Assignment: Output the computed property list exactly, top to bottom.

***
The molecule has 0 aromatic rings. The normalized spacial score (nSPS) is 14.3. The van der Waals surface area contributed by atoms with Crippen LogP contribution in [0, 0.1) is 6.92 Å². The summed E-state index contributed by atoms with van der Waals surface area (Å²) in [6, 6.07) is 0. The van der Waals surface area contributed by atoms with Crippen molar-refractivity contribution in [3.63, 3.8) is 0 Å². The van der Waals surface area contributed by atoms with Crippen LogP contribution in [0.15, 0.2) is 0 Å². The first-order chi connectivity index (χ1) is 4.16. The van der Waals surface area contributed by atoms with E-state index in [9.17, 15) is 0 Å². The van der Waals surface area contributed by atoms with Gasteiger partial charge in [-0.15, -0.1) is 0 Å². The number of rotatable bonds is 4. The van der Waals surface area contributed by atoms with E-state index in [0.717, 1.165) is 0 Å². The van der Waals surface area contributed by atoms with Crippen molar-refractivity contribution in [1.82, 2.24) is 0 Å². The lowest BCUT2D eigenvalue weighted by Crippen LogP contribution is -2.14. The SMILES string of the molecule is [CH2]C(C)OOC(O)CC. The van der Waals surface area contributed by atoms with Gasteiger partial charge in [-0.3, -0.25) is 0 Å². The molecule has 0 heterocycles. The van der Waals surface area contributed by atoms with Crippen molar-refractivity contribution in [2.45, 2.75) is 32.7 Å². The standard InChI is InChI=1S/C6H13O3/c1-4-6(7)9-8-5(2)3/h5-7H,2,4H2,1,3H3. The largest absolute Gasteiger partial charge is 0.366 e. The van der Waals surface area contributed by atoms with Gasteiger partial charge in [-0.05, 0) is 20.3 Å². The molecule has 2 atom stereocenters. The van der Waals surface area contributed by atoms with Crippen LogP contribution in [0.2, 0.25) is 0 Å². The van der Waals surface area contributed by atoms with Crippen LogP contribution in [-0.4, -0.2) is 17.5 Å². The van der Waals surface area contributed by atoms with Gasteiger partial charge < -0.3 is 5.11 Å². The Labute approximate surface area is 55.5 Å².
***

The molecule has 0 aromatic rings. The normalized spacial score (nSPS) is 14.3. The van der Waals surface area contributed by atoms with Crippen LogP contribution in [0, 0.1) is 6.92 Å². The summed E-state index contributed by atoms with van der Waals surface area (Å²) in [6, 6.07) is 0. The van der Waals surface area contributed by atoms with Crippen molar-refractivity contribution in [3.63, 3.8) is 0 Å². The van der Waals surface area contributed by atoms with Crippen LogP contribution in [0.15, 0.2) is 0 Å². The first-order chi connectivity index (χ1) is 4.16. The van der Waals surface area contributed by atoms with E-state index in [9.17, 15) is 0 Å². The van der Waals surface area contributed by atoms with Gasteiger partial charge in [-0.15, -0.1) is 0 Å². The number of rotatable bonds is 4. The van der Waals surface area contributed by atoms with E-state index in [0.717, 1.165) is 0 Å². The van der Waals surface area contributed by atoms with Crippen molar-refractivity contribution in [1.82, 2.24) is 0 Å². The lowest BCUT2D eigenvalue weighted by Crippen LogP contribution is -2.14. The SMILES string of the molecule is [CH2]C(C)OOC(O)CC. The van der Waals surface area contributed by atoms with Gasteiger partial charge in [-0.3, -0.25) is 0 Å². The molecule has 0 heterocycles. The van der Waals surface area contributed by atoms with Crippen molar-refractivity contribution in [2.45, 2.75) is 32.7 Å². The standard InChI is InChI=1S/C6H13O3/c1-4-6(7)9-8-5(2)3/h5-7H,2,4H2,1,3H3. The largest absolute Gasteiger partial charge is 0.366 e. The van der Waals surface area contributed by atoms with Gasteiger partial charge in [-0.05, 0) is 20.3 Å². The molecule has 2 atom stereocenters. The van der Waals surface area contributed by atoms with Crippen LogP contribution in [0.2, 0.25) is 0 Å². The van der Waals surface area contributed by atoms with Crippen LogP contribution in [-0.4, -0.2) is 17.5 Å². The van der Waals surface area contributed by atoms with Gasteiger partial charge < -0.3 is 5.11 Å². The Labute approximate surface area is 55.5 Å².